Packer’s patsy sells his soul, and our intellectual property
James Packer had better watch his back. He’s just hired the guy who helped knock off former NSW Premier Morris Iemma for Nathan Rees, then rolled Rees for Kristina Keneally, and played a key role in last year’s putsch which replaced Kevin Rudd with Julia Gillard.
On the basis of recent performance, the appointment of former national ALP secretary Karl Bitar as Crown Casino government relations lobbyist could mean that the gambling empire will soon be run by Kerry Stokes from the Seven Network.
If there is such a thing as purgatory it may well be Melbourne’s Crown Casino. There is a story that at the Casino’s gala opening in 1997, dozens of white doves were released into the night sky, and were promptly incinerated in the balls of flame that blast from the braziers on the Yarra’s banks. It might be an apocryphal tale but it’s a nice bit of imagery for a place which wrongly presents gambling as nothing other than innocent fun.
For many Australian families gambling is of course no such thing. In the current debate about new measures to tackle problem gambling, the government and the community are trying to strike a balance between the basic freedom of consenting adults to spend their money as they wish, versus the sad reality that many of these people are so desperately addicted that they can’t stop spending it once they sit down at a poker machine.
If there was one word which could describe the campaign being waged by the multi-billion dollar wagering industry, I’d stump for “moronic”. Ad man John Singleton has had an absolute shocker with his advertisements arguing that it’s somehow “un-Australian” to make people think about how much and how often they bet on poker machines. The campaign has at its centre a total fabrication – that the Government will be introducing so-called gambling licences. The Government is not doing that at all. It is considering proposals to make gamblers state in advance how much they are prepared to bet in a single session on a poker machine, and to preclude themselves from going above that set amount.
The gambling industry has misread the public mood on this issue. So too have some in the sporting community, whose tactics are framed around whining about how reliant they have become on gaming revenue, personally abusing the politicians who are (rightly) listening and acting on community concern, and predicting that organised sport as we know it will dry up if sporting clubs make patrons think before they punt.
While the odds might be against the gambling industry in this debate, it has scored something of a coup by securing the services of Karl Bitar to lobby the government and opposition on behalf of Crown. It’s a tactical masterstroke by Crown. It should also be illegal, as it is in the United States, where politicians are prevented from lobbying until they have been out of politics for two years.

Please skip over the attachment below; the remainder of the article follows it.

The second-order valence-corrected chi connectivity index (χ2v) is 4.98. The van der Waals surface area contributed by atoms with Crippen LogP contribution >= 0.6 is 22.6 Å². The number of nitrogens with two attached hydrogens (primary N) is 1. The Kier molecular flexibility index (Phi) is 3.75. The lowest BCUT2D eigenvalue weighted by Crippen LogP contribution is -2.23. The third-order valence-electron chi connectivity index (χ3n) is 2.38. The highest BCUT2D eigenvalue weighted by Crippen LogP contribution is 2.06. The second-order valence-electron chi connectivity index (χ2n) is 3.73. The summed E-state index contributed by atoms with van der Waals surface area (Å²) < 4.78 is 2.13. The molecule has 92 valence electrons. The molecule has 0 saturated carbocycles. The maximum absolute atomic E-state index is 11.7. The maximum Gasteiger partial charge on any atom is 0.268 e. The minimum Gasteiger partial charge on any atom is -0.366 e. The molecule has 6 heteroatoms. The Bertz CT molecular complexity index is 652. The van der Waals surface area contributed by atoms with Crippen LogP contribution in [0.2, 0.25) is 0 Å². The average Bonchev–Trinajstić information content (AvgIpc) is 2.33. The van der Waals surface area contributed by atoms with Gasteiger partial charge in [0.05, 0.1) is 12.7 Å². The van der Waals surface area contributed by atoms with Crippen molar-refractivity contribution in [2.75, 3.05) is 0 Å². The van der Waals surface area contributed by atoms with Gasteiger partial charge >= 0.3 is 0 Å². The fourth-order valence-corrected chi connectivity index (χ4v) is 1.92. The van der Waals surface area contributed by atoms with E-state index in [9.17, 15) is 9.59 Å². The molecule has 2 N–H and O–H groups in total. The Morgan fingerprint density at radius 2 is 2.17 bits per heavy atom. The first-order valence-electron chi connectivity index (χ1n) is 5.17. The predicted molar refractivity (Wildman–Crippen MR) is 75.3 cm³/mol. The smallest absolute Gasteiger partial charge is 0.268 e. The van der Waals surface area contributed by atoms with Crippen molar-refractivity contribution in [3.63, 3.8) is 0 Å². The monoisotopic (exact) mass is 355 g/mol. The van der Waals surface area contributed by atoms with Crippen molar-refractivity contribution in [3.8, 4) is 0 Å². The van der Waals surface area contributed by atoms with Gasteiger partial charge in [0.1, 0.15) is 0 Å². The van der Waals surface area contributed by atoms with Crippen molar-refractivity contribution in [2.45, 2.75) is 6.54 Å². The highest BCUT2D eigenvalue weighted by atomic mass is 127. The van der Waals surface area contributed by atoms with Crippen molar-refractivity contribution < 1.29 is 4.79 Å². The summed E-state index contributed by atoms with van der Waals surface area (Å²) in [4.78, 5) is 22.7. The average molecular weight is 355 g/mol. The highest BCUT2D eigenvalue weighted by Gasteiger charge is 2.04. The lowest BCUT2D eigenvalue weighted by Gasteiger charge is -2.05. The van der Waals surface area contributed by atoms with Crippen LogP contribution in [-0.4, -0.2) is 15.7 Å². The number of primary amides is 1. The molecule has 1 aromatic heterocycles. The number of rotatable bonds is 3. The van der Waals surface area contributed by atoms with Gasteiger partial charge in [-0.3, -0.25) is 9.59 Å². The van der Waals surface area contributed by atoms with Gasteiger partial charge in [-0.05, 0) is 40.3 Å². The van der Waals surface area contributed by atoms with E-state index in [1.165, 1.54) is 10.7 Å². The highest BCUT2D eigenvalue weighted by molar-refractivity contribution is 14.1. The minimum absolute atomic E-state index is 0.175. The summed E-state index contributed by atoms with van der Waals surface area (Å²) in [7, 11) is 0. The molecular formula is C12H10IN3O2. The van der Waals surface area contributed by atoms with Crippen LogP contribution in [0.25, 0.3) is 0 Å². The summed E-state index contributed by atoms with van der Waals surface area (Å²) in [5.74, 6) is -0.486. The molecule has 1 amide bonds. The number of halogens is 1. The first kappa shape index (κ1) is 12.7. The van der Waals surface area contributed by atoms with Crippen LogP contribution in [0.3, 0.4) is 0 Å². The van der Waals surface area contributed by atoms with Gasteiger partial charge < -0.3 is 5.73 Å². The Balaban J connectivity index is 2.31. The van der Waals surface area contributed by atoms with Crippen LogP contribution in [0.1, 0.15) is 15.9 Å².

God only knows what Bitar is being paid to schlep around the corridors of power on Packer’s behalf. We will probably never find out as such things are deemed commercial in confidence. Whatever the price, from Crown’s perspective it is money well spent. As anti-gaming Senator Nick Xenophon stated this week, what Crown has done is to buy some very precious intellectual property – the inside running on the national government’s thinking on a hugely important public policy issue.
“This guy has inside information about the government that Crown Casino effectively just bought,” Xenophon said. “He’s gone from running the party to lobbying the party. Labor politicians and government staffers needs to be completely transparent in their dealings with Mr Bitar and that means full disclosure of every meeting, every lunch, every dinner, every phone call, every letter, every email, every gift.”
Karl Bitar did not sit at the Cabinet table but he met regularly and spoke regularly with the Prime Minister, the Treasurer, and other senior ministers on the big issues challenging the government. Given the magnitude of the gaming reforms, it’s more than likely Bitar discussed this issue with his colleagues in the Government. And even if he didn’t, he knows enough about the tactics, values and tendencies of the PM to give Packer and his pals some handy inside info as to how she is likely to respond.
Beyond that, Bitar he also arrives with a comprehensive little black book of phone numbers for every politician in Canberra. As a former mate of many in the ALP he can try to call in favours, to have telephone calls and emails returned, to get his bosses at Crown some valuable face time with the people who run the country.
It’s potentially sinister. It’s the kind of thing voters despise, as it undermines the supposedly transparent character of democracy. The US model should be picked up and introduced here. Perversely, it exists in some form in private business – executives often have “no compete” clauses written into their contracts which prevent them from working for competitors when they leave a firm. Yet when it comes to public policy it is still open slather. You can’t help but speculate that this might be because pollies have a vested interest in keeping their employment options open. That should not be the case when it involves something as serious as inside information about the government’s thinking on how to protect addicts from an industry that is indifferent to their misery.
Read all about it
Up to the minute Twitter chatter
The latest and greatest
Good morning Punchers. After four years of excellent fun and great conversation, this is the final post…
I have had some close calls, one that involved what looked to me like an AK47 pointed my way, followed…
In a world in which there are still people who subscribe to the vile notion that certain victims of sexual…